ANDY MURRAY: No. I went for my shots. No, not at all. I went for my shots. I would have liked at 4-1, I know I missed two returns in a row in the tiebreak. But, I mean, he served a lot to my forehand in the match. He served a couple into my backhand, good serves. I would have liked to have made him play there.
But when you play against him, it's easy to say just put the return in the court. If you just put the return in the court, you end up running side to side for the next eight shots. You need to try to get a little something on your return.
There's not one point in particular because it's over a 3 hour, 10 minute match.

Q. What goes through your mind before you play such big points in a tiebreak?
ANDY MURRAY: I think when you're serving, you want to win a quick point. Well, not necessarily a quick point. But my mentality is to go for an ace, try and get a free point. Yeah, that's really what I tried to do.
Then, you know, when he's serving, I think he served really well tonight. You know, you try and put some pressure on him by making some good, deep returns. That's really it, not a whole lot else.

Q. Has he ever served that much to your forehand before?
ANDY MURRAY: No, I mean, yeah. I think when I played him at Wimbledon, he served to my forehand quite a lot. Something that at the beginning of the match takes a bit of time to get used to. But as the match goes on, you get used to the spin.
The spin that he puts on his serve, you know, especially on his second one, everyone says you have to attack his second serve, you have to be aggressive on his second serve. It's so hard to do. There's so much spin on the ball, it's a really, really difficult thing to do. That's why he wins so many points behind his second serve, because he puts so much spin on it.
I would have liked to have gone for the returns a bit more on the second serve. But it's really difficult.

Q. Do you think Rafael Nadal is the only player who could beat you today playing like this?
ANDY MURRAY: Again, I have no idea. I don't know. But being as good as he is, you know, I don't know. There's not many guys better than him. I think both of us played a great match. It comes down to a few points.
You know, I think -- yeah, I don't know. I don't know if I would have lost to anyone else or not. But he's one of the best players ever, so wouldn't surprise me.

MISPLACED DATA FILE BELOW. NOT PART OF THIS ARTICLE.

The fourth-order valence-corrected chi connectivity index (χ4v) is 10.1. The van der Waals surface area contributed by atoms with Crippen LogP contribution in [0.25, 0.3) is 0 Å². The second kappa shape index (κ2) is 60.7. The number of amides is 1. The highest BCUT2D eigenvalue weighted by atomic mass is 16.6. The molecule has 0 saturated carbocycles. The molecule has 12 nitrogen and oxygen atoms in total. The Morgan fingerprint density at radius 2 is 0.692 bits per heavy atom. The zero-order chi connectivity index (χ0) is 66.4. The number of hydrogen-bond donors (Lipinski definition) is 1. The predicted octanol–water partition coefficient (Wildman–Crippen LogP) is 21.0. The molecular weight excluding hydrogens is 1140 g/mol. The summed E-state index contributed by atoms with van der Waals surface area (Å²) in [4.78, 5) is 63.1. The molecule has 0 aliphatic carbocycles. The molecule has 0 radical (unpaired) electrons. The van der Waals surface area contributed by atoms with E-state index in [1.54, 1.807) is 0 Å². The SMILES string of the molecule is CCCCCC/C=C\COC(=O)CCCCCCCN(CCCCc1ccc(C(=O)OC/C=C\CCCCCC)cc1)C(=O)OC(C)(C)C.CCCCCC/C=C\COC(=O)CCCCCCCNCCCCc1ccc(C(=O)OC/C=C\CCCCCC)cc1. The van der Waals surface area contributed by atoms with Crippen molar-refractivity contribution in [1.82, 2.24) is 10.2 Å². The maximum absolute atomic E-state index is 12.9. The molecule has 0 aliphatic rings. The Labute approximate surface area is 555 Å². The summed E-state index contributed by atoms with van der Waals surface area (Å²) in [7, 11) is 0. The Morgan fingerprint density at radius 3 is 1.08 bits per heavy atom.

Q. Which are your thoughts on Rafa in the on-court interview said that the British crowd shouldn't be putting all the pressure on you to win a Grand Slam?
ANDY MURRAY: I don't think it's the public that puts pressure on me, to be honest (laughter).
To me, the support that I got on the court today meant a lot. I just think it makes a huge difference. I didn't feel at any point today like the crowd were putting any pressure on me at all. If anything, it was, yeah, less pressure. They got right behind me, especially when I was down, when I came back into the match. If I was a British person and I came to the match, I'd want to applaud all of Rafa's good shots because he's a great, great guy to watch. I thought the support for both of us was excellent tonight.
But, no, it's not the British public, I don't think, that puts pressure on me.

Q. You've played both Rafa and Roger this tournament. How do you rate the way they've been playing, in your opinion?
ANDY MURRAY: Uhm, I mean, it's kind of tough to judge. Roger has played obviously very, very well. But, I mean, for me, I played a different level of tennis tonight than I did against Roger. I mean, both are obviously playing great tennis.
I think Roger, since the US Open's, played very, very well. He likes indoors. Rafa plays well on pretty much every surface now. I mean, if they play each other, it will be a great match, providing Rafa is physically feeling good.

Q. Rafa normally is the latest one going to the coin draw at the beginning of the match. He makes everybody wait for him. Not today. You sat down on your chair for a long time. Did you challenge him to do that, to go first, or it was just one of those things?
ANDY MURRAY: I mean, when he crosses the net, he prefers to go second. He always waits. But at the start of the match, I think he's just sort of doing his routine. It doesn't matter whether he's up first or second. It's because he takes quite a long time. I mean, I've watched many of his matches, I've played against him many times. I just always wait until he's ready rather than standing up and waiting.
But that wasn't something I thought about before the match.